Nene must make a stand on Jinggoy’s ambulances
WE thank Sen. Nene Pimentel for his kind words about us and our alleged readability and marksmanship.
But, really, the senator would gain even more respect if, as chairman of the Senate Blue Ribbon committee, he would make a categorical, courageous stand on the wanton abuse of government vehicles for personal, partisan advertising.
We have the impression that he sees nothing wrong in having the name of San Juan Mayor Jinggoy Estrada, who is being groomed for the Senate, emblazoned on Sweepstakes ambulances being distributed to favored local officials.
Some of his admirers are wondering what ever happened to Nene, the opposition stalwart whom Ninoy Aquino once described as a future president of the Republic. Why is Nene suddenly hesitant to call a spade a spade?
We make these comments hoping to stoke the old fire in Nene. Sayang siya…
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OUR recent sighting in the Makati shopping area of a Sweepstakes ambulance (SFK 151) shamelessly advertising Jinggoy and crediting him for the release of the vehicle to Malolos Mayor Resty Roque, has elicited comments.
Dr. Josie Banaag of Hardin ng Rosas, UP Diliman: “Indeed, words are not enough to describe disgust over politicians’ penchant for putting their names on just about anything — ambulances, waiting sheds, asphalting of roads, lighting of streets, barangay halls, playgrounds, vehicles for barangay use, etc. — giving the impression that these came from their pockets.
“Let us stop this practice. It is dishonest, deceptive, and shameful. I’ve seen some of these ambulances with Jinggoy’s name emblazoned on them. Each time I did, I cursed him. Same with the others like that governor of Rizal who made countless, some of them useless, waiting sheds with posts shaped like the letter Y. Hindi pa nakontento doon, nilagay pa ang buong pangalan niya na parang alay niya sa mamamayan ang waiting shed!
“Shame on them! This QC mayor had the nerve to put a sign saying that the streetlights were placed, courtesy of (his name). Isn’t this part of their job? Why announce it as though saying that people owed it to him? Nakakahiya sila!”
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MIGUEL Remo Enriquez of BF Resort Village, Las Piñas: “I share your utter disappointment with the abuse of these supposed ambulances. Earlier this month, a branch of a pizza parlor (Little Ceasar’s) here on Canaynay Road, Parañaque, was inaugurated and topped off with a motorcade complete with motorcycle policemen with sirens blaring and flashers on.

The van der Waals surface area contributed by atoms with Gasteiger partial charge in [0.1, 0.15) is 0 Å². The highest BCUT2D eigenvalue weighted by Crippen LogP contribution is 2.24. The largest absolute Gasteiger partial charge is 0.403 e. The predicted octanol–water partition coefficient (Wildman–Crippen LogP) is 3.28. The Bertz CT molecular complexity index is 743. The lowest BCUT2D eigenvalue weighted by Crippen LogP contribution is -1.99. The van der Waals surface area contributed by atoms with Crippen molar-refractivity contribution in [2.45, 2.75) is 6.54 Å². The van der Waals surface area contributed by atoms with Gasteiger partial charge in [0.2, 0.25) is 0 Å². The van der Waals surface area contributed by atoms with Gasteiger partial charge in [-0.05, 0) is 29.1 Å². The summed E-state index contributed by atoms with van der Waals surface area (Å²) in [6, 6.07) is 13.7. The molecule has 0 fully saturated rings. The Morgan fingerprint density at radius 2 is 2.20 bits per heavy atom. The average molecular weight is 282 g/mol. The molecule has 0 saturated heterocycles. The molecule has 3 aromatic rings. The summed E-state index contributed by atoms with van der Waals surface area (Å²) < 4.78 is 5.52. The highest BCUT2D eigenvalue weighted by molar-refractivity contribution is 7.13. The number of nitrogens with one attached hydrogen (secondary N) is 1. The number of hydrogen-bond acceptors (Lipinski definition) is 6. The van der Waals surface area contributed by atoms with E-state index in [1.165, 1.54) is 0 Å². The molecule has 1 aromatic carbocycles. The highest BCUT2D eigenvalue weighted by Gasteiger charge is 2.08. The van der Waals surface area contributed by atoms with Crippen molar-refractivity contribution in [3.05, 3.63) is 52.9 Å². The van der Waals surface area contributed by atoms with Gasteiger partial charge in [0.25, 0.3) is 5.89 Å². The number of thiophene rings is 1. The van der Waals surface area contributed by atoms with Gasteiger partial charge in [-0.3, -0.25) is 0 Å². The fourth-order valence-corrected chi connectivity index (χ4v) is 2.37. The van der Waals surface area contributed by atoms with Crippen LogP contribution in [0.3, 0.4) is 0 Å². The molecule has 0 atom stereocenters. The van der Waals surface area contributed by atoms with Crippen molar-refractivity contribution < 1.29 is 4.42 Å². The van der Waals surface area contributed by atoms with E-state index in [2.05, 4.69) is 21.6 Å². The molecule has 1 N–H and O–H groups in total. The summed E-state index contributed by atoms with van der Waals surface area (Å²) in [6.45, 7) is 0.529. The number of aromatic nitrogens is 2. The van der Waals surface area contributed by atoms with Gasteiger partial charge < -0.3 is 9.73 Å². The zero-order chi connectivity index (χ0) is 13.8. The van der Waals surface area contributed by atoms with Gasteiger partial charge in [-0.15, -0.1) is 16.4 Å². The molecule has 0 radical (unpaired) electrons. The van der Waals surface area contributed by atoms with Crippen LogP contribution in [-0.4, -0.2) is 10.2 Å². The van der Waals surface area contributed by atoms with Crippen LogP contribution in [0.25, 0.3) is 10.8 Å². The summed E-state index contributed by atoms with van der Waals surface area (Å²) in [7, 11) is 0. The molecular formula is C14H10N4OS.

“I was already disgusted with all that fanfare and the traffic it was causing along Sucat Road, but I was surprised to see that the lead vehicle (adorned with balloons and posters) was an ambulance! This ambulance did not have any plate number except for a piece of paper where the plate should have been that stated “GOVERNMENT VEHICLE.”
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MILA Tuazon using a yahoo address: “At times that I and my friends saw some ambulances with names of our “honorable!@#?!!” politicians parked near malls, grocery stores, etc., it made us puke and almost made us throw stones at them.
“I agree with your suggestions wholeheartedly. Please don’t waver. If we see ambulances being used for purposes other than carrying sick people, we will get the necessary details and send them to you.
My husband and I used to be great fans of Pimentel, but now both of us are wondering what happened to him.”
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SENATOR Pimentel can recover some ground by cracking down on this ambulance scandal that dramatizes the low regard that crooked politicians have for their office and their constituents. Reader Tuazon must have been referring to these suggestions we made in an earlier Postscript:
- The name of any person, politician or not, placed on the bodies of ambulances and similar government vehicles must be removed.
- Like all government vehicles, ambulances should be strictly covered by the trip ticket rule supposed to be enforced by the Commission on Audit. That is, if a way can be found to make COA do its job.
- The vehicles’ configuration and equipment for ambulance service must pass a rigid test. As they are now, the vehicles seem to have been designed for shopping and weekend sorties.
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WE got the side of Petron on that televised incident showing personnel from the oil company attempting to take over a gas station operated by Dr. Amanda Ternida Cruz at Magsaysay Blvd. corner Altura St. in Sta. Mesa.
Petron Chairman Jose Syjuco Jr. said it was not true that Petron’s action was intended to prevent Cruz from selling petroleum products at prices lower than the suggested price. He said Cruz was just being prevented from selling non-Petron fuels misrepresented as Petron products.